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Hog Killin': Strictly Southern Tradition
A Photo Frozen in History
Hog killing on Milton Puryeur place; He was an African-American owner of five acres of land; Rural Route No. 1, Box 59, Dennison, Halifax County, Virginia.
For Those who Don't Know
before reading this hub, one should know right away that this hub (can be) very disturbing, eye-opening and even angry because a pig slaughter or ("Hog Killing") was, and is the work of slaughtering domestic pigs which is both a common economic activity as well as a traditional feast in some European countries. Hog killing is an activity performed to obtain pig meat (pork). It regularly happens as part of traditional and intensive pig farming--which started in the United States by mostly rural farming families.
"Hog Killing," was known far and wide for combing both the event into a neighborhood "harvest" of the fresh hog meat that these (mostly) rural, farming families lived on during the cold winter months and a good excuse for neighbors to share news, gossip, and fellowship.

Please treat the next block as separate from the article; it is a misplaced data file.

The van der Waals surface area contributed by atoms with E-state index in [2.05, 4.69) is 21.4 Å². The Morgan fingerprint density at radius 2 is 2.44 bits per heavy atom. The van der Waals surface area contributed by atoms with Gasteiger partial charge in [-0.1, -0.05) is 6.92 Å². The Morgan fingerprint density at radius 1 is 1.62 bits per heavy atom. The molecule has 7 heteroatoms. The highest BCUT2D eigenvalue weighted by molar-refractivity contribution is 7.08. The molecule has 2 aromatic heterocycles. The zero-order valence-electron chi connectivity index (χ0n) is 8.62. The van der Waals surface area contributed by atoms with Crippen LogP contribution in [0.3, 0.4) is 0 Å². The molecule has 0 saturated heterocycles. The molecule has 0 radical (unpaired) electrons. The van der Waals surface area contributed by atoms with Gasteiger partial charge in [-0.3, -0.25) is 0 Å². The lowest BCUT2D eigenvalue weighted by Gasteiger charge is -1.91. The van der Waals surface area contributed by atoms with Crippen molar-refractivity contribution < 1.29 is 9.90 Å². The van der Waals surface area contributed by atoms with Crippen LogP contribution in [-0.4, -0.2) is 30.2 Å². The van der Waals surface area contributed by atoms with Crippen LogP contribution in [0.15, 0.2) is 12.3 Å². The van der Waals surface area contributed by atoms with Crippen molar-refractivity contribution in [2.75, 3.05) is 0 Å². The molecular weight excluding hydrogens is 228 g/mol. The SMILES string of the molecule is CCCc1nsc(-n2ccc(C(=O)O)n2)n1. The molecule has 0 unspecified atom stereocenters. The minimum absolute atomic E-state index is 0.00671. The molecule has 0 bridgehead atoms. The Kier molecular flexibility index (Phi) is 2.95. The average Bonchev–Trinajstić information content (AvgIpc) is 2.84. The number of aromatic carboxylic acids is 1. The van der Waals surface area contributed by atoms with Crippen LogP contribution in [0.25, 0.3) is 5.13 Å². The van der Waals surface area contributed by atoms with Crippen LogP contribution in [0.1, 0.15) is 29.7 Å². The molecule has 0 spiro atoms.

Although this event was more needed than popular from the early 1930s the mid to late 1950s, today's hog killings are rare due to the society of the area changing from poverty levels to a more prosperous lifestyle. Still, hog killing's are as much of a part of our nation's history as that of making syrup from sugar cane. Honestly, it's how the hogs were dressed that caused the squeamish and timid people to turn away from watching such a cold-hearted sight as to see hogs killed and then cut with experts with self-taught butchering skills to divide the hogs into soon-to-be delicious ham, bacon, and pork chops.
But before the hog meat could be really experienced, these slabs of bacon and hams were hung on wooden beams across a slow, simmering fire in a "smoke house" where the meat was cured and seasoned by an abundance of sweet hickory smoke. Most rural families, farming and non-farming families both owned smoke houses as well as working to save the money by doing odd jobs (when public jobs were scarce) to buy the pigs, fatten them up to the accepted size of big hogs to be killed and dressed for disbursement of the fresh meat.
A Neighborhood Hog Killin'
always took place during the coldest months of winter: early February. This is an arguable fact, for a lot of families who depended on pork for their meal supplements, killed and dressed hogs from mid to late January. But no matter what time a hog killing took place, it was always the right time for such an event for it was the southern vehicle to supply fresh meat to the owners of the pigs (who were dressed) as well as the families who were of needy status who were given the meat by the more prosperous families--and totally free without any payment or service rendered.